A CANDLELIT vigil is to be held by people protesting against proposed changes to the management of a community for adults with learning disabilities.

The changes are being proposed to the running of Botton Village, based in Danby Dale in the North York Moors.

The community is run by the Camphill Village Trust (CVT) for adults with learning difficulties was established 60 years ago. It provides home for 280 people; a mixture of people with learning disabilities and co-workers who live and work alongside them.

The village includes five working farms, a health centre, village hall and other facilities and its adults tend to live in shared homes with co-workers in the village.

But it is believed a Charity Commission report this year advised the organisation to make changes to the way the co-workers were financially supported and managed.

The charity says it has also received tax advice which has led to it proposing to move co-workers to employees.

But campaigners with Action for Botton say the changes will destroy the culture and ethos of their unique communities, which are based on the principles of Rudolf Steiner.

They are also concerned that CVT is ending the core principle of “life-sharing” in which workers and residents live together in family-like settings.

At a recent public meeting at Danby Village Hall, 250 people unanimously vote to support Action for Botton in its campaign against the changes, which they say will replace its long-established system of voluntary working with standard, shift-working, minimum-wage employment contracts.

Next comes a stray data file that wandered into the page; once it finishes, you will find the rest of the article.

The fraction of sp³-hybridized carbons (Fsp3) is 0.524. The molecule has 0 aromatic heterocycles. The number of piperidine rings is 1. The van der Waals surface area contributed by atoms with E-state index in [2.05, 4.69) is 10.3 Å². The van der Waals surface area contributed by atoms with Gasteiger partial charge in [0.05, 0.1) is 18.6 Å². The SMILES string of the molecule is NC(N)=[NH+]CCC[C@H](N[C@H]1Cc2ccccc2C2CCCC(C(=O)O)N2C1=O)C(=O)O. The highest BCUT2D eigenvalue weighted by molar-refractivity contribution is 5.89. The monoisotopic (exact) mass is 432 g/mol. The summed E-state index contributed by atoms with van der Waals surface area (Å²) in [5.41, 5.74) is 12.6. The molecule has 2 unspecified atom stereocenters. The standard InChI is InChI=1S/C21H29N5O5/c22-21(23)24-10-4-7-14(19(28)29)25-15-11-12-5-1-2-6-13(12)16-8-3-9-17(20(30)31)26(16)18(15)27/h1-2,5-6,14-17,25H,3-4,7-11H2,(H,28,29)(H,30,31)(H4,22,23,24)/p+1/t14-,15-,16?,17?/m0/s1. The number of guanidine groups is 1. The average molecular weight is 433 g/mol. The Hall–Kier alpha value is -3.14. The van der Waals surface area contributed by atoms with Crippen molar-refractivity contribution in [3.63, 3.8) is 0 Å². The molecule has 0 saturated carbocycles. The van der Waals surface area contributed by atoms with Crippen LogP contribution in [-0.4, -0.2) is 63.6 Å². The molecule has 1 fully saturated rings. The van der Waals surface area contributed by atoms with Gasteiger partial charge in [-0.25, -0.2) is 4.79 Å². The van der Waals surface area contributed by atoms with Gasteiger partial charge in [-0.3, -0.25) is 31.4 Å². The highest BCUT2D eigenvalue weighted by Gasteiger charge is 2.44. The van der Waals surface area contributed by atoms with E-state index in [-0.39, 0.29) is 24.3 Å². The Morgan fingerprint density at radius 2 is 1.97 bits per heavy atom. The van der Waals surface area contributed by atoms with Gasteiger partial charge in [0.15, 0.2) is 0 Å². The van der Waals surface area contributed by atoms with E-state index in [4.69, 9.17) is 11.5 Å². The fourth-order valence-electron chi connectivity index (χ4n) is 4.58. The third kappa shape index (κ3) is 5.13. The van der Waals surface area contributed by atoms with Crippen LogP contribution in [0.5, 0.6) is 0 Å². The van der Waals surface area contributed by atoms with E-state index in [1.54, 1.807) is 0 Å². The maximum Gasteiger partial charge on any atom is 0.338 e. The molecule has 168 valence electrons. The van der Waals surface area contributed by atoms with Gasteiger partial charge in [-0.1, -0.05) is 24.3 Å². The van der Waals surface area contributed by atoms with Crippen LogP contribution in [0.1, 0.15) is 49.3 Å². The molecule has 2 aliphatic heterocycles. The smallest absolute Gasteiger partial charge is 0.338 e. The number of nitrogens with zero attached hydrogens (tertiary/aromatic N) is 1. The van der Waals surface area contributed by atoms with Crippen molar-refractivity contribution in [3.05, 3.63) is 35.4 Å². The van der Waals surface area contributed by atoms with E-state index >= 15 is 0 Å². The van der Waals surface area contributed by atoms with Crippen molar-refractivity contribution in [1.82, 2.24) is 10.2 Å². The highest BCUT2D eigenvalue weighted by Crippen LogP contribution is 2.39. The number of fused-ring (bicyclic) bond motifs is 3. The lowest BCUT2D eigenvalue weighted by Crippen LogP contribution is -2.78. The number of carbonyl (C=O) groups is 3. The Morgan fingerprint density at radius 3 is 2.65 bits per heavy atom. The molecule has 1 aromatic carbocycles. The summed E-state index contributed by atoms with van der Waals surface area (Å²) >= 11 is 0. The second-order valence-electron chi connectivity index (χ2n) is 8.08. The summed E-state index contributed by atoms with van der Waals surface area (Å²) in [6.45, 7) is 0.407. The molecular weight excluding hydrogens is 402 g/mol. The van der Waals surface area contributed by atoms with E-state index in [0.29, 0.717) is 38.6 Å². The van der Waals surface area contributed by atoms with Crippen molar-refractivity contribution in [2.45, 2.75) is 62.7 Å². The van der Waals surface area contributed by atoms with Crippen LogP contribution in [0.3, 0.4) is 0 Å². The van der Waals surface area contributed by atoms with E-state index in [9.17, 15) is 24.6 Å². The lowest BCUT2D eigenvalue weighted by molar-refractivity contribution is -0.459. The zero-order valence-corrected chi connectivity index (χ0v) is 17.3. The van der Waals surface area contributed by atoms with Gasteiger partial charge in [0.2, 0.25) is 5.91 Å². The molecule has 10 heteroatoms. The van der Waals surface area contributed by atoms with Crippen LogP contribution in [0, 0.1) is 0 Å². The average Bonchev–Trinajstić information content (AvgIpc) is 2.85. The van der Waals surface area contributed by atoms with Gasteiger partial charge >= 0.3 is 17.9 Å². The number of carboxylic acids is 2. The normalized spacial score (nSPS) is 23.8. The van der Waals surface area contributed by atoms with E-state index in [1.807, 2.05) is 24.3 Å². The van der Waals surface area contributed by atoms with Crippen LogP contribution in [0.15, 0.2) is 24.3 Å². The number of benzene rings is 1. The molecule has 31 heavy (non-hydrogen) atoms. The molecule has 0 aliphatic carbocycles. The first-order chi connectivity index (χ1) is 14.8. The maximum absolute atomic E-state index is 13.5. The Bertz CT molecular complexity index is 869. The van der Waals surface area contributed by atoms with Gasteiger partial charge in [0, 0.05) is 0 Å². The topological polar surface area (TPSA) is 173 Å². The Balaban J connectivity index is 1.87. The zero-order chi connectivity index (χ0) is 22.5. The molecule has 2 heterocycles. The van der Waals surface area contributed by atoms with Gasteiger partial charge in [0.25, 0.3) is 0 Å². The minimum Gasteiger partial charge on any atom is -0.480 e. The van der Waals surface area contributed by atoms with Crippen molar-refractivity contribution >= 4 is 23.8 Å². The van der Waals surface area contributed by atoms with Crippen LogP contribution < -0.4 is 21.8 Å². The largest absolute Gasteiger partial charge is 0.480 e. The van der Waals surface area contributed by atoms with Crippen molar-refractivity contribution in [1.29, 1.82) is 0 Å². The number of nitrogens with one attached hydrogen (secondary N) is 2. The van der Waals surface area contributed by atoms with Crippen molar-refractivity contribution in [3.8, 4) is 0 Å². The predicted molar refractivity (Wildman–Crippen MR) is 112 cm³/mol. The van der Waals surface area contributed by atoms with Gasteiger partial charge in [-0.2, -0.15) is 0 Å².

On Sunday, August 17, the group will be holding a candlelit vigil at Danby Church at 6.30pm, before walking towards the village with lanterns.

Action for Botton chairman Neil Davidson said: “Our campaign has already attracted support from nearly 3,000 well-wishers around the world.

“We are urging all our local supporters to attend the vigil which will be an opportunity to demonstrate our strong support for the many villagers, co-workers and their families who are against these proposals.”

Huw John, chief executive of Camphill Village Trust said the changes will still preserve the essence of a Camphill community and were already successfully working in several of its other communities.

“Communities that have already embraced the new model of working are creative, vibrant, happy places that have retained a strong sense of community whilst being modern, relevant, safe and financially viable,” he said.

“Local authorities are recognising the changes and are making new referrals for the first time in many years.

“People will still live and work alongside each other, but with a greater choice in the way in which this happens.

“Botton’s ethos relies upon the relationships of the people who live and work there; such relationships should not be dependent upon the employment status of the people giving care.”